Lessons from the private sector
Companies typically lose 5% of their annual revenue to fraud, which works out to well over R23-trillion a year, according to the Association of Certified Fraud Examiners’ (ACFE) “Report to the Nations”.
“The number of incidents that have been reported to Deloitte Tip-Offs over the past five years has increased by 15% year-on-year,” says Nicholas John, chief executive of Deloitte’s fraud hotline, Tip-Offs Anonymous. John says South Africans are no longer turning a blind eye to corruption in the private sector.
Deloitte Tip-Offs runs fraud hotlines for South Africa’s private and public sector.
“We have close to 280 clients that subscribe to the service currently. I wouldn’t like to talk about who the clients are, but I can say that they cross all industries of the private sector. It is a very good split across all industries, and we also do the Public Service Commission anti-corruption hotline,” says John.
A Google search reveals that Deloitte Tip-Offs clients include FirstRand, Old Mutual, pharmaceutical giants Aspen, AngloGold Ashanti, Reunert and Massmart. The outsourced fraud solution should have many clients in the construction sector, given the recent local infrastructure boom resulted in an explosion of construction scams.
On the back of the 2010 World Cup, fraud in the construction industry rose on average by 38.86% each year, for the past four years. Deloitte says the second biggest rise was in mining and energy, at 18.74%, while fraud in the retail sector grew annually by 17.05% since 2007.
Fraud in the banking industry increased by 12.57%, in manufacturing by 11.24%, and the insurance industry saw an increase of 8.96%. Deloitte warned about interpreting the results too readily, saying the spikes could be a result of an increased focus by organisations in these sectors to fight fraud and encourage whistle-blowing.
But why is big business so eager to set up and outsource fraud hotlines given that large consulting initiatives don’t come cheap?
Deloitte Tip-offs Anonymous chief operation officer Carl Venter tells the story of a company that scored big soon after they started using the fraud hotline. “One client had signed on with us and as a result of an incident report we received one month, we were able to identify a specific fraudulent transaction that they could block. This saved the company R20-million as a result of just one call. It paid for their costs for this line for many years to come.”
In the South African market the preferred method is to remain anonymous, says John. “The big thing is victimisation.
“Some 80% of our tip-offs are anonymous, 15% of whistle-blowers who call are happy for Deloitte to send their details in the report we give to clients, while 5% prefer for their details to be safeguarded by Deloitte.”
There’s a lot that government can learn from privately run fraud hotlines, particularly in terms of the data that’s gleaned from these operations and how it helps companies become smarter in combatting scams. Fraud data from fraud hotlines and subsequent investigations by companies not only expose crime, but expose how scams are operated.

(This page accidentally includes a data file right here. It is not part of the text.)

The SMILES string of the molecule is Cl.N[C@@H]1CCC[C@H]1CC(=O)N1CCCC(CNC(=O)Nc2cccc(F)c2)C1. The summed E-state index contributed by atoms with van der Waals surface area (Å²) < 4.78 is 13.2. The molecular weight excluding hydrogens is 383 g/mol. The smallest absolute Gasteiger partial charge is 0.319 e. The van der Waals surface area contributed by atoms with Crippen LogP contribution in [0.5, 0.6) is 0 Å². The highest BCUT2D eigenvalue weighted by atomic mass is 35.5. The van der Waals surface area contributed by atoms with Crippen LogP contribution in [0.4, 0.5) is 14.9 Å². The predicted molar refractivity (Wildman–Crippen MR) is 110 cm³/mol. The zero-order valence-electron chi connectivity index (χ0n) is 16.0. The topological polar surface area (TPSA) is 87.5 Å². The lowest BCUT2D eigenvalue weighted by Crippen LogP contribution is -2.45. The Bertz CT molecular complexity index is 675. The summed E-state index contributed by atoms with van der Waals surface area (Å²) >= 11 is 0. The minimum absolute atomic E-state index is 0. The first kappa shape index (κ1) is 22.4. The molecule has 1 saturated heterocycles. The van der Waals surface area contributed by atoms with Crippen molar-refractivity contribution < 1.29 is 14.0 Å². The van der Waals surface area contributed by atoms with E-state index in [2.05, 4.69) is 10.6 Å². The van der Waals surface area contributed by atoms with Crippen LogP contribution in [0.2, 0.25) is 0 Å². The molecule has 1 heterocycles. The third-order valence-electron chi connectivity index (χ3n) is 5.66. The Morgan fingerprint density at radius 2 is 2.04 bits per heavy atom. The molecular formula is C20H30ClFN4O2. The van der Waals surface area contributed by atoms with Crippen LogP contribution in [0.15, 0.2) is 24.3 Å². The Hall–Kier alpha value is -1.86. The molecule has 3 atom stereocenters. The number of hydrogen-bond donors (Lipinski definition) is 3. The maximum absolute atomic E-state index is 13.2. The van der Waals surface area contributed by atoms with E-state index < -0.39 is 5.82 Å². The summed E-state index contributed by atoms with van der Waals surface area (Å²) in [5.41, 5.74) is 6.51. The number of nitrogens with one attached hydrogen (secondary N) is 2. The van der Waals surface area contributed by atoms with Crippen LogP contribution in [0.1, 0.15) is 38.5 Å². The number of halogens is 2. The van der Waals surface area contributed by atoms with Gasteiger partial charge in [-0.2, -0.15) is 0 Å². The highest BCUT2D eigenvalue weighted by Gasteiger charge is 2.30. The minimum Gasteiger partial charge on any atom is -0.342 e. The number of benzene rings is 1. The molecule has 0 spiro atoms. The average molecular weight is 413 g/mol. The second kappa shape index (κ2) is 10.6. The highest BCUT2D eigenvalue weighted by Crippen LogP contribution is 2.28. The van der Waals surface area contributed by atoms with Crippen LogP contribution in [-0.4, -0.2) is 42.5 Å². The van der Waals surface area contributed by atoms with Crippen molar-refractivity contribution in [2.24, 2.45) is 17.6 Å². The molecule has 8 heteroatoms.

“Stats show that hotlines are the best method of fraud detection within businesses, and about 40% of frauds are exposed by whistle-blowers who tip off their employers,” says John.
A whistle-blower’s story
Robert Wiebosch, the whistle-blower who helped oust former Johannesburg Emergency Management Services (EMS) chief Audrey Gule, hasn’t received a salary since November 2010.
Wiebosch worked for the City of Johannesburg for more than 35 years, was a financial manager and was promoted to deputy director before he says he was chased out of EMS “like a dog”.
The whistle-blower was doing well at work, and scoring 90% or more on his assessments when he made the mistake of querying irregular expenses, overtime disbursements and allegedly questionable payments authorised by his boss. This came after an investigation into Gule’s financial management by the public protector was quashed.
Gule’s “excessive” and “wasteful” management was probed by the protector in 2007, but the investigation was dropped after then-mayor Amos Masondo declared that the former EMS chief was in the clear.
But Masondo’s waning influence was unable to save Gule four years later. Charges were brought against Gule following a media exposé in mid-2011. The EMS chief went on sick leave, was subsequently suspended on full pay and resigned in August 2011, but only after her lawyers had reached a settlement with the City of Johannesburg.
Wiebosch, on the other hand, lost his family, his house, his cars and most of his possessions. “Lawyers contacted me and offered to help me with my case after reading about my story. We are now working through the labour courts, but this could take months. I really don’t know how long it is going to take.”
“I am still trying to find work and send out my CV but don’t hear anything back. I have been without a salary for a year and three months, and had to sell everything, including my house. I sold all my furniture as well because I am now living in a two-bedroom flat with my mother.”
Asked whether he’d blow the whistle again after all he has experienced, Wiebosch says there’d be no other option for him. “What? Just keep quiet and give up my integrity?” he exclaims. “Those people were crooks. I would do the same thing again even if I knew that it meant I was going to lose everything.”—Mandy de Waal